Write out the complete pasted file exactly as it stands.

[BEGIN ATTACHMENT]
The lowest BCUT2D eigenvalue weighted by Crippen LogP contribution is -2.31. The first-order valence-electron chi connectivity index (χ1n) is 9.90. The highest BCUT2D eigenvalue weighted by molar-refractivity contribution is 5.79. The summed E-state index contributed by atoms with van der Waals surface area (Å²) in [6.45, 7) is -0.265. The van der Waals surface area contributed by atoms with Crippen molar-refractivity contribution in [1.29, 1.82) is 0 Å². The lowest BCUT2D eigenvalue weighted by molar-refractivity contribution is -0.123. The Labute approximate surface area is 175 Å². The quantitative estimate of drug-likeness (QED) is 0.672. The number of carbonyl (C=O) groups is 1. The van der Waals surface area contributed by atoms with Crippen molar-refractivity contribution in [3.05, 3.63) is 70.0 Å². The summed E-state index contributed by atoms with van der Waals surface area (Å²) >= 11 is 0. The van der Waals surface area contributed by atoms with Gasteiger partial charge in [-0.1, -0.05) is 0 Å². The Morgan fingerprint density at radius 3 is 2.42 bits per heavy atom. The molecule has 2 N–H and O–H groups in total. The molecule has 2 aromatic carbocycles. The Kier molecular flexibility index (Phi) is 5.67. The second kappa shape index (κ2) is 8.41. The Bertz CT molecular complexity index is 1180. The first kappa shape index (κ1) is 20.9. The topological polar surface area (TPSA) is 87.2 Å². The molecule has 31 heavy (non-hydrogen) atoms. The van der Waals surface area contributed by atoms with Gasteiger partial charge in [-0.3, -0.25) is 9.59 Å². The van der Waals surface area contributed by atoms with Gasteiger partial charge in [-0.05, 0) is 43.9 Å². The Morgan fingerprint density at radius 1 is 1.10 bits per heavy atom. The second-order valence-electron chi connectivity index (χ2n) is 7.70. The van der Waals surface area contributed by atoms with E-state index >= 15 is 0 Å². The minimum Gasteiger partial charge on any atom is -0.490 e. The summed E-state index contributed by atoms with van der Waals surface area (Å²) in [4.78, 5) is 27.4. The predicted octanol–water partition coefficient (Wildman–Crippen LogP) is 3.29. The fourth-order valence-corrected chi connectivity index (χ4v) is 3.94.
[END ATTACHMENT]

The lowest BCUT2D eigenvalue weighted by Crippen LogP contribution is -2.31. The first-order valence-electron chi connectivity index (χ1n) is 9.90. The highest BCUT2D eigenvalue weighted by molar-refractivity contribution is 5.79. The summed E-state index contributed by atoms with van der Waals surface area (Å²) in [6.45, 7) is -0.265. The van der Waals surface area contributed by atoms with Crippen molar-refractivity contribution in [1.29, 1.82) is 0 Å². The lowest BCUT2D eigenvalue weighted by molar-refractivity contribution is -0.123. The Labute approximate surface area is 175 Å². The quantitative estimate of drug-likeness (QED) is 0.672. The number of carbonyl (C=O) groups is 1. The van der Waals surface area contributed by atoms with Crippen molar-refractivity contribution in [3.05, 3.63) is 70.0 Å². The summed E-state index contributed by atoms with van der Waals surface area (Å²) >= 11 is 0. The van der Waals surface area contributed by atoms with Gasteiger partial charge in [-0.1, -0.05) is 0 Å². The Morgan fingerprint density at radius 3 is 2.42 bits per heavy atom. The molecule has 2 N–H and O–H groups in total. The molecule has 2 aromatic carbocycles. The Kier molecular flexibility index (Phi) is 5.67. The second kappa shape index (κ2) is 8.41. The Bertz CT molecular complexity index is 1180. The first kappa shape index (κ1) is 20.9. The topological polar surface area (TPSA) is 87.2 Å². The molecule has 31 heavy (non-hydrogen) atoms. The van der Waals surface area contributed by atoms with Gasteiger partial charge in [-0.3, -0.25) is 9.59 Å². The van der Waals surface area contributed by atoms with Gasteiger partial charge in [-0.05, 0) is 43.9 Å². The Morgan fingerprint density at radius 1 is 1.10 bits per heavy atom. The second-order valence-electron chi connectivity index (χ2n) is 7.70. The van der Waals surface area contributed by atoms with E-state index >= 15 is 0 Å². The minimum Gasteiger partial charge on any atom is -0.490 e. The summed E-state index contributed by atoms with van der Waals surface area (Å²) in [4.78, 5) is 27.4. The predicted octanol–water partition coefficient (Wildman–Crippen LogP) is 3.29. The fourth-order valence-corrected chi connectivity index (χ4v) is 3.94.